Main photo: Demonstrators hold signs and chant slogans in front of the National Theater in downtown Tunis on November 22, 2019. Photo by George Gale.
Demonstrators Call for Climate Justice Ahead of UN Talks
Tuesday, November 26, 2019
Tunis – George Gale, Hanen Zrig, & Ghaya Ben Mbarek
On Friday, November, 22, demonstrators gathered outside the National Theatre on Bourguiba Avenue in downtown Tunis to raise awareness about the impacts of climate change.
The Tunisian branch of the international group Youth for Climate, an international movement started in Belgium earlier this year, organized the demonstration. A so-called global climate strike is set to take place on the 29th of November as part of a hashtag movement called #FridaysForFuture, however, since many Tunisian students will be taking exams on that day, Youth for Climate held their demonstration on the 22nd instead.
This latest round of global demonstrations are intending to put pressure on world leaders attending the 2019 United Nations Framework Convention on Climate Change, also known as COP25, set to begin in Madrid on 2nd December.
“We’re asking the Tunisian minister of environment or whoever will represent Tunisia to push countries who are contributing to the climate crises, such as the US, China and Europe, to address the issue and take concrete action to help the African world to adapt to the climate crises,” said Rima Rahmani, co-founder of Youth For Climate – Tunisia.
While other countries have seen regular demonstrations to draw attention to climate change, Friday’s gathering marked only the second time the Tunisia chapter of Youth For Climate organized a demonstration. The demonstration is also the first held since the recent national elections, and demonstrators hope that their action can force the hand of new legislators to prioritize climate action.
“The government is still getting formulated and we are still not sure of their choice of the environment minister. So, we want to push them and encourage them to address the climate issue and implement some climate correction measures,” Rahmani told Meshkal.
About 40 people showed up on Friday, a similar number as the last time such a demonstration was held on September 20. However, there were some national media outlets covering this latest demonstration this time.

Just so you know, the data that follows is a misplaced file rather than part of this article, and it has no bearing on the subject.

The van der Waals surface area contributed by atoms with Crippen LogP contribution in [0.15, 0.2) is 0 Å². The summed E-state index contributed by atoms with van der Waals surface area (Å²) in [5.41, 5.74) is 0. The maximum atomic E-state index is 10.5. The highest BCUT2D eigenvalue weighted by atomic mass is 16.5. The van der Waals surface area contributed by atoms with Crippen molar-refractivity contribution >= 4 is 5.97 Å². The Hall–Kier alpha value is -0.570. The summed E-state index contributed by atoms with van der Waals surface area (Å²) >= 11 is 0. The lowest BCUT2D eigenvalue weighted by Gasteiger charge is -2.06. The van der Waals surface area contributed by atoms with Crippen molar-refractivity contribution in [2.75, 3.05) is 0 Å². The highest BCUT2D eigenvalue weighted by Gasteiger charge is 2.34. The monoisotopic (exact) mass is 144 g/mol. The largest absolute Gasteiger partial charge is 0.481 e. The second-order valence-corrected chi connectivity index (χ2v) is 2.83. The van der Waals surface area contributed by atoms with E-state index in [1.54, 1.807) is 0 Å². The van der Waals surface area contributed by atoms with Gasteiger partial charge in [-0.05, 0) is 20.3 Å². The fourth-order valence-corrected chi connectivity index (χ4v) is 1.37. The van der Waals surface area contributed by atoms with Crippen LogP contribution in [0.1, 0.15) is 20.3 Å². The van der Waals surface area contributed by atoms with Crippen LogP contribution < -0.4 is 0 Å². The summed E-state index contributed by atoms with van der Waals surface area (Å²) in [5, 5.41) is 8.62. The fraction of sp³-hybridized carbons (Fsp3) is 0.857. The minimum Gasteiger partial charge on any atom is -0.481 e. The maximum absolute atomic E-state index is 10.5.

One participant explained that people in Tunisia generally have trouble relating to climate change.
Speaking to Meshkal, Hachem Hfaiedh, an English major post-grad taking part in the demonstration explained that while traveling to the protest, people questioned why he and fellow demonstrators weren’t more concerned about the state of the economy, particularly with the rate of inflation increasing the price of basic foodstuffs which is making everyday life for Tunisians difficult.
Hfaiedh said he appreciated the importance of such economic issues, and he stressed that younger Tunisians can’t simultaneously focus on these issues as well as their own personal development and education, so long as the existential dangers posed by climate change hang over their future.
“Why do you want to pursue a career or education if you’re not sure that you’re going to be alive in 10 or 20 years?” Hfaiedh asked.
Lina Dhahri, a member of Stop Pollution, an environmental activist group from Gabes who supported and took part in the demonstration, commented that the relatively low turnout of the protest doesn’t concern her too much.
“The number really doesn’t matter as much as the diversity we’ve seen today among the crowd and the media coverage we’ve received. People were asking us and interviewing us. What matters the most is that we’re doing it,” she said.
Oumaima Makni, a master’s student and one of the organizers of the event explained why it is important to keep the climate conversation going in Tunisia as the effects of climate change begin to become clearer. She said unseasonal weather events that combine with a lack of infrastructure development pose a significant danger in Tunisia. Makni referred to the case of Maha Gadhgadhi, an 11-year-old girl who recently drowned in floods in Jendouba. Makni also noted that environmental damage poses a danger to Tunisians, such as beaches becoming more and more polluted from chemical waste dumped by factories into the Mediterranean sea.
Not everyone at the demonstration was totally convinced of the immediate urgency of climate change.
“My daughter always tells me that we have to be in a state of panic, because our planet is dying, and everything. Sometimes I worry about her because I think she can be extreme, and I think it’s good the fact that she meets other youngsters,” said Hajer, a mother of one of the protesters, Oumaima Bouzayen who is a member of Youth For Climate.
Hajer told Meshkal she and her daughter had traveled from Sfax to attend the protest.
Khayreddine Debaya, a founder of Stop Pollution who also attended the demonstration, told Meshkal that he thinks the biggest threat to Tunisia’s climate issue is that the government is not taking a leading role in the fight against climate change.
“The government is just a passive listener, and I think our climate and environmental issues cannot be solved by just listening. The government should really take measures, set programs, establish projects and laws, adopt strategies, make reforms in the ministry of environment in a very clear way. Attending conferences with civil society is not enough,” Debaya said.